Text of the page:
15 Likes

Ahh my god, this is completely necessary, the penetration calculator is one of the three biggest bugs that the game has had for years, and it would be about time they fixed at least this problem with the hope that they fix the others. In favor completely.
It would only be necessary to modify the penetration calculator of the other projectiles, for example, since the 3bm8 of 100 has practically the same penetration as the 3bm25.

5 Likes

For APCR, we can use the same DeMarre formula as AP. Using a calculator meant for tungsten carbide cores, I established a few values and then adjusted the DeMarre formula to match.

For example, 76mm M93 uses a 3.95 pound, 1.5” diameter core. At a velocity of 3400 fps, it will penetrate 238mm. 90mm M304 uses a 8 pound, 1.895” diameter core. At a velocity of 3350 fps, it will penetrate 300mm. Soviet 85mm BR-365P uses a 1.408 pound, 1.082” diameter core. At a velocity of 3444 fps, it will penetrate 166mm.

To adjust the formula, I used the core diameter and weight with a K factor of 1800, with a weight multiplier of 1.37x. That resulted in the M93 at 241mm, the M304 at 304mm and the BR-365P at 167mm.

5 Likes

With APC, we can use the 1800 k factor and a .9x weight modifier to represent the cap that is lost during penetration. To represent the HE filler, a 5x modifier is applied to the HE weight and subtracted from the weight total. This brings it in line with the current APC values used by Gaijin.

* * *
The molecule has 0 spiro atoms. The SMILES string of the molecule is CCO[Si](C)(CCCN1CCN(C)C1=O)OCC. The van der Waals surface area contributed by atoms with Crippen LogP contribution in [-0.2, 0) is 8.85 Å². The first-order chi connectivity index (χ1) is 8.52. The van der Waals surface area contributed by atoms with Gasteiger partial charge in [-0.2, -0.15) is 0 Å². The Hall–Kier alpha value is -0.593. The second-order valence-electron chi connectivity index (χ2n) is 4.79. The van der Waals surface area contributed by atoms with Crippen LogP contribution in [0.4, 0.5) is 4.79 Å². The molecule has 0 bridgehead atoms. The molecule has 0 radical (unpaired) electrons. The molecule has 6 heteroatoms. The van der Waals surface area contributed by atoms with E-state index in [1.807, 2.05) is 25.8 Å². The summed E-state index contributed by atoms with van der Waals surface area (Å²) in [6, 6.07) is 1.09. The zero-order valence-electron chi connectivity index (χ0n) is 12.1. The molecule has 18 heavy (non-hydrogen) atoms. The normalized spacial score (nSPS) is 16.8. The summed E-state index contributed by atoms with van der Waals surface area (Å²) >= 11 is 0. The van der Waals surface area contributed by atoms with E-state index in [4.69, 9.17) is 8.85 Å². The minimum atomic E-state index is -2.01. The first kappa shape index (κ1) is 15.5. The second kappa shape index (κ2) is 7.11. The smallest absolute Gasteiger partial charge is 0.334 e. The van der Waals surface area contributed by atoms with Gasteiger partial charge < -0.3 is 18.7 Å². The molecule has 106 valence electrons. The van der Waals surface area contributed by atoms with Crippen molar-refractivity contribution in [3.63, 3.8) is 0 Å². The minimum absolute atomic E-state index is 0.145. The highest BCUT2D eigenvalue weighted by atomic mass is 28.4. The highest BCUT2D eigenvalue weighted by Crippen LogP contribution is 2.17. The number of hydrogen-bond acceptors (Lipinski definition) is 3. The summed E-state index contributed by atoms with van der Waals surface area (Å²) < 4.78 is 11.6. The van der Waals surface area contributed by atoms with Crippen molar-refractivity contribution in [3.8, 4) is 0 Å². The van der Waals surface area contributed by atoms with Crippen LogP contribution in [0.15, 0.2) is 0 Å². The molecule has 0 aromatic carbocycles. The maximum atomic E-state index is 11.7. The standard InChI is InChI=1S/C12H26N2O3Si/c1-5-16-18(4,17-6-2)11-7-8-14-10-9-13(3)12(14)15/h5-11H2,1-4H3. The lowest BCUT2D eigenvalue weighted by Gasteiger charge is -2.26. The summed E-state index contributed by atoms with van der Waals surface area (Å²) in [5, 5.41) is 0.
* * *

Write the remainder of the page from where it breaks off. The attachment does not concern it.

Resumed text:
120mm T14E1 is a solid APC fired by the T34 heavy tank. The current calculator gives a result of 283mm. My suggested changes give a result of 284mm.

90mm M82 is HE filled APC fired by various tanks in game. One variant has a velocity of 2670 fps. The current calculator gives a result of 173mm. My suggested changes give a result of 173mm.

The results are fairly consistent, even with large filler variants some tanks have.

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Using ballistics date I’ve found for US projectiles, I made some representative charts out to 2000 yards. This one is for the M1 76mm gun and M7 3” gun.

IMG_7127

2 Likes